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  • Maia Dunkel

You Talkin' To Me?

Updated: May 15, 2018




I had been childless for so long that by the time I had a baby at 42 it took a good while for me to get used to the idea that I was actually someone’s mother. Yes, I carried a baby in my uterus for nearly ten months. I stopped drinking, ate sushi one time, peed every hour on the hour and had my body cut open and insides moved around so the doctor could pull her out. Still, the concept that I was now a mother seemed outlandish.


It’s not that I was a mess of a person who did drugs or couldn’t hold down a job. I didn’t resemble that character in a movie who is so out of it she can barely cross the street without getting hit by a car. It’s just that for 42 years I celebrated my own mother. I did it happily and since her birthday is May 8th, Mother’s Day weekend was always her special time.


When Mila was about a week old I went to the CVS to buy vitamin e cream for my c-section scar. “Oh! Look at that adorable baby! Are you her mother?” I heard a woman ask. I kept shopping. She tapped me on the shoulder. Like Robert De Niro’s character in “Taxi Driver,” I looked around and pointed back to myself. “You talkin’ to me?” She nodded. “Yes, ummm, yes I am her mother!” I proclaimed. “Thank you!” If someone asks you if you are a child’s mother out loud in a store with witnesses, and you say yes, it must be true! I got home and stood in front of the bathroom mirror practicing like an opera singer doing a vocal warm-up.“I am a mu-mu-mu…the the the…..er er er. Muh-ther, Muh-ther.” I cleared my through and it finally came out “MOTHER!” While “I have a daughter” fell from my lips quite easily, “I am a mother” took some training. Mila’s birth certificate arrived in the mail two weeks later to hammer the point home.


Mila was almost exactly 5 months old when my first mother’s day rolled around on May 10, 2015. She did all the things a typical five-month old does: eat, pee, poop, smile, drool, and roll over. Best of all she made my heart explode. But one thing she could not do, however, was hit the local “Paper Source” and get me a card. What would mother’s day be without the obligatory card?


During my baby-thinking years, I had fantasized about waking up on that blessed Sunday to find an envelope on the neighboring pillow just as my husband was carrying in a tray of coffee, freshly squeezed grapefruit juice, poached eggs with toast and a bowl of fresh berries. I thought about my spouse telling me what a good mother I was and how thankful he is for all I do for them.


I'd then wonder if I even needed the card and breakfast. A simple “You’re the best, honey!” would suffice as I sat breast-feeding and ordering groceries online simultaneously. Alas, those fantasies were never going to become real since I opted to solo parent. When you decide to have a baby on your own, you have to reset your expectations and let go of some preconceived notions.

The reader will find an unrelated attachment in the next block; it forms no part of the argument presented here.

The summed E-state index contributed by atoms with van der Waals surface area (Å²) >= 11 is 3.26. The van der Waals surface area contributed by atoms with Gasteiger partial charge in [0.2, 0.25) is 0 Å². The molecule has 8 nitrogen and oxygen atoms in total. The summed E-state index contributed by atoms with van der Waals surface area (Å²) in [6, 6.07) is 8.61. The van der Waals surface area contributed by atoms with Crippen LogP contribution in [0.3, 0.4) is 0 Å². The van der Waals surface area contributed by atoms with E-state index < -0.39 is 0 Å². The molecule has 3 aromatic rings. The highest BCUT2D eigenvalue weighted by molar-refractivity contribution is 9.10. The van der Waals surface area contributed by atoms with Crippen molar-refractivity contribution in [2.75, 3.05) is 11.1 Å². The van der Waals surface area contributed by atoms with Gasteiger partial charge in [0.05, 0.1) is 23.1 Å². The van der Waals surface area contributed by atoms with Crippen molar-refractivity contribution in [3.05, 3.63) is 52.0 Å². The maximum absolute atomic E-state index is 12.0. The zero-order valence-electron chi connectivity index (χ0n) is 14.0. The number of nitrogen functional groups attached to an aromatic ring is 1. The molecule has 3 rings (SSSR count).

Yesterday I went to my favorite store in Minneapolis called “Patina” to get my mother a card. It’s a little gift shop in Uptown filled with fun, unique items. As Mila and I perused the loot, I caught site of a boy and his Dad by the jewelry counter. They were clearly shopping for Mom. The boy was carefully studying the jewelry rack and pointed to a lovely pair of silver earrings. He looked to his father for approval and the Dad nodded. “Yeah, she’ll like those. Let’s get them.” I immediately teared up in part because they were so sweet together but also because I so wanted to be that Mom who was about to receive those earrings from my child and good-looking husband.


Owen (son) and Mike (Dad) Hutto at Patina in Uptown.

So is my situation a tragedy? As my senior year high school English teacher, Mr. Arthur, Neathing, taught us: “Certain stories can be very sad, even very, very bad, but they are NOT tragedies.” It’s true that being alone can suck sometimes, but so would not having my kid. I might not be a wife, but I am definitely a mother. That phrase rolls off the tongue more easily now.


On my first mother’s day, my mom, aka “Baba", drove all the way down from Minneapolis to be with me and Mila. Since breakfast was not going to served by my spouse, I headed into the kitchen to make it. I grabbed the card and flowers I got for my Mom. Lo and behold there was a vase of flowers and envelope addressed to me on the dining room table! My Mother had shopped on behalf of Mila to make my mother’s day fantasy a reality. And she’s done that every year since. One year I got a button that reads “World’s Best Mom!” The year after that I got a rainbow pin picked out by Mila. This year I got a super cool card that sings! I am so thankful to have my Mom who is not only a wonderful mother to me, but helps make my mother’s day dreams come true. There's something poetic about it being from one mother to another. I also realized that as long as my daughter is healthy and happy, that’s all that really matters. Sure, a “You’re the greatest Mom” from my wonderful spouse would be the cherry on the topping, but I am trying to lose weight as it is.


I got permission from the Mike (Dad) in the gift shop to use the photo I took of him and Owen (Son) for the purposes of this blog entry. When I got back to my Mom’s apartment, I immediately looked them up on Facebook. I needed to see the face of the woman who was Owen’s Mother and Mike’s Wife. She (Anna) is very pretty with a great smile, but what comes through most of all in her photos is the joy she gets from being Owen’s Mom.


And yeah, those earrings are going to look really good on her.



Mom proudly showing off her new countertops

Mila enjoying Baba's porch



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